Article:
An audit of Pennsylvania nursing homes warns that staffing levels are insufficient and on track to get worse. Residents will get harmed and injured from the short-staffing. One of the main reasons for the staff shortage is the greed of nursing home owner/operators paired with relatively low pay and the intense physical and emotional demands of these jobs.
“Nursing home direct care workers are currently, and have been historically, underpaid. And that is part, I think, of the reason why people choose to work in other environments and other places,” said Ellen Flaherty, past president of the American Geriatrics Society, and director of Dartmouth Centers for Health and Aging in Hanover, New Hampshire.
“We are facing an eldercare crisis, and we continue to ignore it at our own peril,” said Pennsylvania Auditor General Eugene DePasquale.
“Without family-sustaining wages and benefits, the eldercare workforce will never grow to the size we need to care for aging Pennsylvanians,” said DePasquale. “The number of health care workers is clearly not keeping pace with current demand, and is currently not keeping pace with future demand, which is going to explode rapidly.”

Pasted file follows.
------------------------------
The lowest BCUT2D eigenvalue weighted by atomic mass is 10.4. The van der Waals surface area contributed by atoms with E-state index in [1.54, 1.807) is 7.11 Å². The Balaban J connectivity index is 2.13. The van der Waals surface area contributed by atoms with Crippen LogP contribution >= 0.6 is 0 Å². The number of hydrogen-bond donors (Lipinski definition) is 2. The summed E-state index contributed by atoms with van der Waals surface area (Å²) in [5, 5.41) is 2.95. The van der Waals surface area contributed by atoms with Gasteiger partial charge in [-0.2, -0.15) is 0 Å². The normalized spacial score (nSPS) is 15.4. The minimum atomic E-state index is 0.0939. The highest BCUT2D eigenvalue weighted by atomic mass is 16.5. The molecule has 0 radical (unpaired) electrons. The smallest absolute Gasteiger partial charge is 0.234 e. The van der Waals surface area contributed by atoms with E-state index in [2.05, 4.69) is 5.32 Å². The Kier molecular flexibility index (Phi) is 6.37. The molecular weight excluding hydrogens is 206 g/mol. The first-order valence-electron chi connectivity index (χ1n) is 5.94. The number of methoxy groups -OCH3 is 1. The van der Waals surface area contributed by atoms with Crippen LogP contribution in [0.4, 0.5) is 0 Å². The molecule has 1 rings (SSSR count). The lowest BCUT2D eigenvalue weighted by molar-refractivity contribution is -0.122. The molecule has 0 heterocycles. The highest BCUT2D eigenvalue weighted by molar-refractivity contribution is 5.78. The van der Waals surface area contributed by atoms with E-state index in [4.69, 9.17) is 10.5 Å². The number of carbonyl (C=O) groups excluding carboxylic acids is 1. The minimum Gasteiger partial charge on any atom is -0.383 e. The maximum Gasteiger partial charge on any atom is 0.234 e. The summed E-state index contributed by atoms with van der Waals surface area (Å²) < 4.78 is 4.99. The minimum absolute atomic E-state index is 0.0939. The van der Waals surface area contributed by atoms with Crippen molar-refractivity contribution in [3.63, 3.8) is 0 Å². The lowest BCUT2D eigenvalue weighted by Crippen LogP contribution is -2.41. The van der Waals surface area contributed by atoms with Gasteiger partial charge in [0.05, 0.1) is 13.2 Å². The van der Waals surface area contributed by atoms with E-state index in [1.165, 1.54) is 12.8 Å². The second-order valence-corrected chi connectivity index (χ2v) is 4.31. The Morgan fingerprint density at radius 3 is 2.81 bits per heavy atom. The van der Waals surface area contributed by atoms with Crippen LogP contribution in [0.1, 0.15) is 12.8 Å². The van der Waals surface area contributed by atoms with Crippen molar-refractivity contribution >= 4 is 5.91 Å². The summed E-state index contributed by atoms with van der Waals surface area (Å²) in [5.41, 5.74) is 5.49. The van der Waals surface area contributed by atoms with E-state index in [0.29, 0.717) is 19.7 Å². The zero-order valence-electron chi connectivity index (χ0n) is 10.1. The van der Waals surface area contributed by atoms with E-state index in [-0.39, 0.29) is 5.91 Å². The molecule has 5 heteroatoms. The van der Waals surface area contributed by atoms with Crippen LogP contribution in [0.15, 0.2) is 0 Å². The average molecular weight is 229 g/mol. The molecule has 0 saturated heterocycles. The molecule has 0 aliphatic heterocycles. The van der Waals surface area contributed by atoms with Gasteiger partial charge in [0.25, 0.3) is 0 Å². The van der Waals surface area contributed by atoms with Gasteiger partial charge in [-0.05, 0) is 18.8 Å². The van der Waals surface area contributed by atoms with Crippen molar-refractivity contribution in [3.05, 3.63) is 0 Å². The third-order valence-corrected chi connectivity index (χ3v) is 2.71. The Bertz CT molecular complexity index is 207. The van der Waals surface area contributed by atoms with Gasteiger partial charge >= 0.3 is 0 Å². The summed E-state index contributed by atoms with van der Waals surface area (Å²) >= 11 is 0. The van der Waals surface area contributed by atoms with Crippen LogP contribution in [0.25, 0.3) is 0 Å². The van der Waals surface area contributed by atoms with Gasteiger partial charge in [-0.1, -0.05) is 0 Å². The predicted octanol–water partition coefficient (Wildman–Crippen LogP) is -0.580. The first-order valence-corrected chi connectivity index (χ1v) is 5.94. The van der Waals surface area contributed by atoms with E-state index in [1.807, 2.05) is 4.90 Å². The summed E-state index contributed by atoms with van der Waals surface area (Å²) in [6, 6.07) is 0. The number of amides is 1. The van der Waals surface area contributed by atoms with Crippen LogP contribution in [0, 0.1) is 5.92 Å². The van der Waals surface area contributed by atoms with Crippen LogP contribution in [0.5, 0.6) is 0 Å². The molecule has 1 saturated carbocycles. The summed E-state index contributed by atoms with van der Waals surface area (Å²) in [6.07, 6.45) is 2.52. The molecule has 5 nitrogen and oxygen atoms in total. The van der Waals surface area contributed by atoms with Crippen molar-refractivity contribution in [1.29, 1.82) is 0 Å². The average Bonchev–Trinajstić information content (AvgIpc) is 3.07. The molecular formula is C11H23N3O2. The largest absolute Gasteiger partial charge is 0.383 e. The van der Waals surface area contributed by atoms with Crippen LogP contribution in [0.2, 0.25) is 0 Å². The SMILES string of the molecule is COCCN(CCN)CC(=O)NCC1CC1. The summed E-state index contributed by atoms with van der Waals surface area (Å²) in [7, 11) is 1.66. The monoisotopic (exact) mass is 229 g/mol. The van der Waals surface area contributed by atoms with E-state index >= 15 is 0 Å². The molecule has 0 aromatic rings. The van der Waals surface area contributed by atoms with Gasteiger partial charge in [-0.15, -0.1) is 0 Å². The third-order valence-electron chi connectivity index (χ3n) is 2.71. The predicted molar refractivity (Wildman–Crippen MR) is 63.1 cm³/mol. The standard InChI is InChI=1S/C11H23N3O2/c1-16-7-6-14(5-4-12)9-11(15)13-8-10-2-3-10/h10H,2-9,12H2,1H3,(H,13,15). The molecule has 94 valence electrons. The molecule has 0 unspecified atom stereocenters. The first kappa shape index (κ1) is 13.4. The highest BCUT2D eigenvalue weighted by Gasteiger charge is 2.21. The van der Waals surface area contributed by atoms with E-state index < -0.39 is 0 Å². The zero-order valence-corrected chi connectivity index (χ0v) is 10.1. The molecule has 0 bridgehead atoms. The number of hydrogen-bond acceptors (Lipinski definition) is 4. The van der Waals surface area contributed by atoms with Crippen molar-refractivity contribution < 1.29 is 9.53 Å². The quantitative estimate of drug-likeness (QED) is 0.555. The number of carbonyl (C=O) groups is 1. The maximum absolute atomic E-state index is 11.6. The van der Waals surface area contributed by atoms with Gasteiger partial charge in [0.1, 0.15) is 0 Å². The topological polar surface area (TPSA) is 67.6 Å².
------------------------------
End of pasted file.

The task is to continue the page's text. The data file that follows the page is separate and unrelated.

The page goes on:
“It’s a deliberate decision by many of the owners to not hire adequate staffing,” said Charlene Harrington, a professor emeritus of the University of California San Francisco’s School of Nursing, where she specializes in nursing homes, staffing and scheduling.
Harrington said for-profit nursing homes are able to make “excessive profits” by employing minimal personnel.
“The workers can’t get the work done because staffers don’t have enough staff to do it. Patients are neglected and abused,” she said. “Ulcers … falls … weight loss … overuse of anti-psychotic drugs … all the problems found in nursing homes are related to inadequate staffing.”
The Centers for Medicare and Medicaid Services recommends that, at minimum, nursing home residents receive 4.1 hours of direct care.